Abby Eden remembers her father, Murray Eden, always singing around the house when she was young. He sang until he was about 97 years old, Abby Eden said.
“If he was doing chores or working on the house or taking a shower, he was always singing,” Abby Eden said. “So we grew up singing.”
Murray Eden, who would have been 100 years old this week, died earlier this month in Tucson.
He is survived by his children, Abby Eden of Cherryfield, Maine and Susanna Eden of Tucson, Mark D. Eden of Taos, New Mexico, Shirley H. McDaniel of Venice, Florida, and John W. Hartle of Juneau, Alaska, his brother, Dr. Alvin Eden of New York City, and seven grandchildren.
He was a biomedical engineer whose work in pattern recognition contributed to image processing for now widely-used medical equipment like the first MRI systems.
Murray Eden “worked at the intersection of mathematics, engineering, biology and medicine during the infancy of biomedical engineering,” his family said in an obituary.
He was also a consultant on the team that created the UPC barcode. Murray Eden chose the font for the UPC code, and it was his idea to add numbers to the bottom, a failsafe system in case the code reader was down, his daughter said.
Murray Eden was born in New York in 1920, into a family of Russian Jewish immigrants.He studied at City College of New York and got a masters in chemistry at the University of Washington.
He worked at Princeton during World War II, and with the National Institutes of Health after the war as a biophysicist at the National Cancer Institute and later the National Heart Institute.
Murray Eden was an electrical engineering professor at Massachusetts Institute of Technology from 1964 until his retirement in 1979. There, he co-founded the Cognitive Information Processing Group, where he and a group of graduate students did research on pattern recognition, human sensory and image processing, his obituary says.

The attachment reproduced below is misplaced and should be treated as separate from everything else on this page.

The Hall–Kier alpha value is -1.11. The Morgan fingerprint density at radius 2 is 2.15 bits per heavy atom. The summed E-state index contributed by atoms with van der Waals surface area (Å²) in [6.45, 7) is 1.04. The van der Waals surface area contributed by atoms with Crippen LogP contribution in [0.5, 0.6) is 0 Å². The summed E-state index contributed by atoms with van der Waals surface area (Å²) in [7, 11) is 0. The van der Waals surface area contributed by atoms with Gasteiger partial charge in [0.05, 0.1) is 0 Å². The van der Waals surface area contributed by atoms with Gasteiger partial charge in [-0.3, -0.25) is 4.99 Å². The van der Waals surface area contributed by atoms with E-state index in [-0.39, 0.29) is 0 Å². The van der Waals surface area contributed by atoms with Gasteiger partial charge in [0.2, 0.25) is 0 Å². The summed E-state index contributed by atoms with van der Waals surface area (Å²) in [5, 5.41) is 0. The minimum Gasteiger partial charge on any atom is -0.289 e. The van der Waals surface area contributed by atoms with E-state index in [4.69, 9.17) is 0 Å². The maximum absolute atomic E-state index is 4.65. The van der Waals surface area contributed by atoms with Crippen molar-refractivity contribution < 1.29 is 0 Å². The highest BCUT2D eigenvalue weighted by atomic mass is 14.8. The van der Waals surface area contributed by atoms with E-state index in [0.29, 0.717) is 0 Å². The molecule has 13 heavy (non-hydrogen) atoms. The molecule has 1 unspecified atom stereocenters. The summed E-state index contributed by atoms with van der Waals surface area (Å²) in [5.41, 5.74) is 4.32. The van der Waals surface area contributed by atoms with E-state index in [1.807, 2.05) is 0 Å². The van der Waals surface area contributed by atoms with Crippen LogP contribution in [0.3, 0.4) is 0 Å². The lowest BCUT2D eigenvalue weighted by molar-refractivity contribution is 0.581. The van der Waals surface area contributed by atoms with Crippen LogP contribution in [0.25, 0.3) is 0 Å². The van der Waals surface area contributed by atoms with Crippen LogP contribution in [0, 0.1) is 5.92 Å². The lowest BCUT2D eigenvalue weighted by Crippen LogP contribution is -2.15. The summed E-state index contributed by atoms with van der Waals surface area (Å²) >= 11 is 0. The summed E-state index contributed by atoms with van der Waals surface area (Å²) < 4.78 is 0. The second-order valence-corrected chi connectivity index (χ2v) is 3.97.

Throughout his teaching career, he was also a lecturer at Harvard and at American University and a professor at Boston University and Johns Hopkins University.
He consulted on research and development for the director-general of the World Health Organization, spending part of his summers between 1963 and 1992 in Geneva, Switzerland, Abby Eden said.
Murray Eden was an educator at his core, Abby Eden said. He enjoyed teaching his daughters about the way things worked, and would explain things using child-friendly language so they would understand processes like metabolism, she said.
Music was a big part of Murray Eden’s life, his daughter said. He met his first wife, Sara Baker, Abby Eden’s mother, at the University of Maryland, where they were members of the same choir.
The Edens would also visit their property in Cherryfield, Maine almost every summer. After his second wife died, Murray Eden was invited to join a church choir in Cherryfield, Abby Eden said. He was a guest singer with the choir every summer from around 2013 to 2017, Abby Eden said.
Murray Eden spent the last 10 years of his life in Tucson and joined the University Community Chorus at the University of Arizona. He was the oldest member of the choir, which has more than 100 members.
“He sang with them until really he couldn’t see the music anymore. His eyes couldn’t focus on the music anymore and he couldn’t hear the conductor’s instructions anymore because his ears had gotten so bad,” Abby Eden said. “But he loved singing and he told me, really, that last year he essentially made it up as he sang along.”